There was no stage, no seats, not much of anything inside the 40,000-square-foot soundstage. That meant MSNBC had to build much of it from scratch. They were able to recycle some pieces from the June event such as the lecterns but had to install carpeting, sundry sound and lighting equipment, 1,000 white fold-out chairs and 14 cameras over a span of four days.
If you think two hours on a debate stage is uncomfortable, think about spending two hours in one of those folding chairs. We’ll consider it just punishment for being one of the chosen few with tickets.
U.S. Senate candidate Sarah Riggs Amico held a conference call with union leaders on Tuesday to push the debate moderators to make labor a focus of today’s showdown. She’s one of four leading Democrats seeking to compete against U.S. Sen. David Perdue next year.
Julián Castro, the former HUD secretary, won’t be on the debate stage. But last night, the Demcoratic presidential candidate was in Atlanta to meet voters at Paschal's — the historic restaurant known as the “kitchen of the civil rights movement.”
The anti-abortion group Created Equal will attempt to make its mark this afternoon with an airplane circling the area, trailing a giant photograph an aborted fetus.
Hundreds of GOP faithful packed a Sandy Springs venue for a group vow that none of the Democratic presidential candidates will make it to the White House, our AJC colleague Jennifer Brett reported:
“Tomorrow night, I’m so sorry Georgia, there is a group coming running to replace Donald Trump,” said Fox News host turned Trump campaign advisor Kimberly Guilfoyle, one of the speakers at a rally in Sandy Springs.
The crowd booed in response.
“The state of Georgia loves President Trump,” said Guilfoyle, who is dating Donald Trump Jr.
Your Insiders have a few debate-oriented activities planned as well:
-- Greg Bluestein will host a Reddit “Ask Me Anything” on the r/politics subreddit at noon.
-- Our live-blog for the day will launch on AJC.com around 2 p.m. We will keep our live blog running during the debate when it begins at 9 p.m., highlighting the questions and responses from the 10 candidates on stage.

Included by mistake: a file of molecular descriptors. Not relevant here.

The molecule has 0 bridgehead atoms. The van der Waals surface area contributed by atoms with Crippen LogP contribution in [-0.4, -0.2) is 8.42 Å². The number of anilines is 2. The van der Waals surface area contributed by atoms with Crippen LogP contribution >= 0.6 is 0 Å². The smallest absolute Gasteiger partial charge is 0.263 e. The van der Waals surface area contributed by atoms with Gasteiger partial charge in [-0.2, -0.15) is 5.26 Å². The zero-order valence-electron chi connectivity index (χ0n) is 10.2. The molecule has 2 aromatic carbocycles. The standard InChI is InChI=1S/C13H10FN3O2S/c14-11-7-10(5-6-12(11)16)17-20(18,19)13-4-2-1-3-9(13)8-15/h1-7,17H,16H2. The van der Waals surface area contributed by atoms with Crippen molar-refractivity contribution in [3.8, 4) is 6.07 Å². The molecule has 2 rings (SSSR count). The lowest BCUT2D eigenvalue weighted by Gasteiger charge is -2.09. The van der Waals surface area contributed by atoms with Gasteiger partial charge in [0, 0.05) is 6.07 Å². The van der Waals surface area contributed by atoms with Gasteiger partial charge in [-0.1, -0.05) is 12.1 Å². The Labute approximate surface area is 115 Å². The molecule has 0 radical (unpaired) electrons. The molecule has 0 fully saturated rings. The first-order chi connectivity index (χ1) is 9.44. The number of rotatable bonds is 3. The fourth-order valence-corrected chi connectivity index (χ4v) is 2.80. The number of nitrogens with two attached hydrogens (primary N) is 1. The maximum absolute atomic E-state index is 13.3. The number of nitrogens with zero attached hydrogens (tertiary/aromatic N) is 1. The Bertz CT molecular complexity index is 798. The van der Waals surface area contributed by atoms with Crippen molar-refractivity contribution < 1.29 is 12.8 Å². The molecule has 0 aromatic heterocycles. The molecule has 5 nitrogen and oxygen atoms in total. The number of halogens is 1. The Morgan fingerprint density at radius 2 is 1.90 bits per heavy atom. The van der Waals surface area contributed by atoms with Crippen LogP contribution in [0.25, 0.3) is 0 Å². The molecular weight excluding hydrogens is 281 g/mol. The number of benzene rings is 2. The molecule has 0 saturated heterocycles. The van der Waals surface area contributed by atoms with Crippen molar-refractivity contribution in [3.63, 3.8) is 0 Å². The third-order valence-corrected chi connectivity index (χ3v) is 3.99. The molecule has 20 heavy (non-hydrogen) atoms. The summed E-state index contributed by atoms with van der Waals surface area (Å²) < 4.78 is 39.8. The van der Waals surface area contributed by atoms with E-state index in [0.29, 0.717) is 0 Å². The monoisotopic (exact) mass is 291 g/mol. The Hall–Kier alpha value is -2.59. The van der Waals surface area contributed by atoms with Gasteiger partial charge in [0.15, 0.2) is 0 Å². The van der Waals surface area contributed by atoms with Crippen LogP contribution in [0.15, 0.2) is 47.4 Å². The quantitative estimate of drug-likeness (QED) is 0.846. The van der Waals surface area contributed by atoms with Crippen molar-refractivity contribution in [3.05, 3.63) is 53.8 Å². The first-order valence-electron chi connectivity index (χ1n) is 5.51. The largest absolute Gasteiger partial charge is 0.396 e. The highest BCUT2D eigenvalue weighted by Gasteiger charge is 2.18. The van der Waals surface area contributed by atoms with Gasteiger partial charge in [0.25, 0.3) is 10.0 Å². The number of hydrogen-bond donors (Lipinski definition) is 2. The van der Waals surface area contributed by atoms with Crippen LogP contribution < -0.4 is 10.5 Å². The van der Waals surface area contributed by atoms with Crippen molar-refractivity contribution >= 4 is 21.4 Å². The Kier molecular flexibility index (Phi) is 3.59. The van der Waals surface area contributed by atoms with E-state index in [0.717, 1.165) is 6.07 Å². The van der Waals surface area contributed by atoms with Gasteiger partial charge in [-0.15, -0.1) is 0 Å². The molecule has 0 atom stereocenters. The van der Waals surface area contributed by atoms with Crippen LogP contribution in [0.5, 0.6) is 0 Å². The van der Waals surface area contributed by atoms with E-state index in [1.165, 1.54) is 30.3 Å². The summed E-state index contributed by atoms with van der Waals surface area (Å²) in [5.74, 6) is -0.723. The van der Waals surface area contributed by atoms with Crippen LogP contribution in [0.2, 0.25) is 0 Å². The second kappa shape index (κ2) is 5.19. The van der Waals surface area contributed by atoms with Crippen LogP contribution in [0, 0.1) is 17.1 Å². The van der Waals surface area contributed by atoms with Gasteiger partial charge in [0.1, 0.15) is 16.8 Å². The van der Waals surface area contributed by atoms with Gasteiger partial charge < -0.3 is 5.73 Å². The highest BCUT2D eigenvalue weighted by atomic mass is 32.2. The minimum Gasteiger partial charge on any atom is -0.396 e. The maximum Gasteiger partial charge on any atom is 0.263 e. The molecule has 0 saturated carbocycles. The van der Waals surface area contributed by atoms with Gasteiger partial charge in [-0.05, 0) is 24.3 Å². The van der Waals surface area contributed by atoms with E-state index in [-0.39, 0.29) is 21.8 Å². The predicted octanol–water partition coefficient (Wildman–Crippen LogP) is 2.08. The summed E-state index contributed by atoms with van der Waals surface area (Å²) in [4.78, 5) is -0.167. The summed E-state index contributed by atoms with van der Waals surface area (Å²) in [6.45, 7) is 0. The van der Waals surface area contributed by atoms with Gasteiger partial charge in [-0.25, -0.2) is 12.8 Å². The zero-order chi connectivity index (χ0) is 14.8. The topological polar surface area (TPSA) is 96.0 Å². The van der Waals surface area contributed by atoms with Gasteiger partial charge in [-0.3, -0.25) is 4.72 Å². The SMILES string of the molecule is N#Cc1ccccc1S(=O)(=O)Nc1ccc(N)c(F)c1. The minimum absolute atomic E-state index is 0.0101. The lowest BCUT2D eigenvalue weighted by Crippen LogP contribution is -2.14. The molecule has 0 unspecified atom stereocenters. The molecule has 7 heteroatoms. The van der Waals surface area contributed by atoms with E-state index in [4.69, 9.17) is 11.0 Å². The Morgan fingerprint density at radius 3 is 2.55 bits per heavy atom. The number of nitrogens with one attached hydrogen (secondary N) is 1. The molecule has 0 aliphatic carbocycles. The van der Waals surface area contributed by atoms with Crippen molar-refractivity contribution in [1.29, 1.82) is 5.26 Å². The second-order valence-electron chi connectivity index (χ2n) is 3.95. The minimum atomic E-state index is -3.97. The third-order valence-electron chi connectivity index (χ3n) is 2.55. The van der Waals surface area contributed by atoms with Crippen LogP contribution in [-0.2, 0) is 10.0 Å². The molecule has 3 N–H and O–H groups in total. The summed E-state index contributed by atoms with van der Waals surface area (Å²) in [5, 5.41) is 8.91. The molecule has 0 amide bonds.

-- Join the AJC’s Maya T. Prabhu and Joseph Ferguson on YouTube live for pre-debate coverage at 7:30 p.m.
-- That will be followed by a Facebook live show featuring all three of your Insiders at 8 p.m. After the debate, return to the AJC Facebook page for a live report from the “spin room.”
A day after U.S. Sen. Johnny Isakson endorsed former congresswoman Karen Handel’s comeback bid, U.S. Sen. David Perdue has taken the same step, the Handel campaign announced Tuesday.
With the GOP field clearing in the Sixth District congressional contest, the Republican establishment apparently feels comfortable rejecting the only other candidate in the contest -- businesswoman Marjorie Taylor Greene, a self-funder who has emphasized gun rights as her No. 1 cause.
The winner of the next year’s GOP primary will face U.S. Rep. Lucy McBath, D-Marietta.
Democrat Carolyn Bourdeaux said Wednesday her campaign for Georgia’s Seventh District congressional seat has raised more than $1 million, including donations from more than 3,700 individuals. Bourdeaux, who raised the cash without accepting corporate PAC money, is in the midst of another bid for the Gwinnett-based district after narrowly losing in 2018.
She’s one of a half-dozen Democrats in the contest, including state Sen. Zahra Karinshak, state Rep. Brenda Lopez Romero, activist Nabilah Islam and John Eaves, a former Fulton County Commission chair.
Nearly every member of Georgia’s delegation to the U.S. House participated in Tuesday’s tribute to Sen. Johnny Isakson. But it was his longtime friend U.S. Rep. John Lewis who provided the most emotional moment and evoked a bygone era in Washington politics.
Ending his remarks, Lewis said he would walk over to the Republican side of the room to greet his “brother.” Isakson instead rose from his seat and met Lewis halfway, where they hugged.
“I wish all of America could be here to see that: Two icons from Georgia embracing,” said U.S. Rep. Austin Scott, a Republican from Tifton who organized the tribute. “What a wonderful sight that I think is representative of days of past and the days to come and how we should work together.”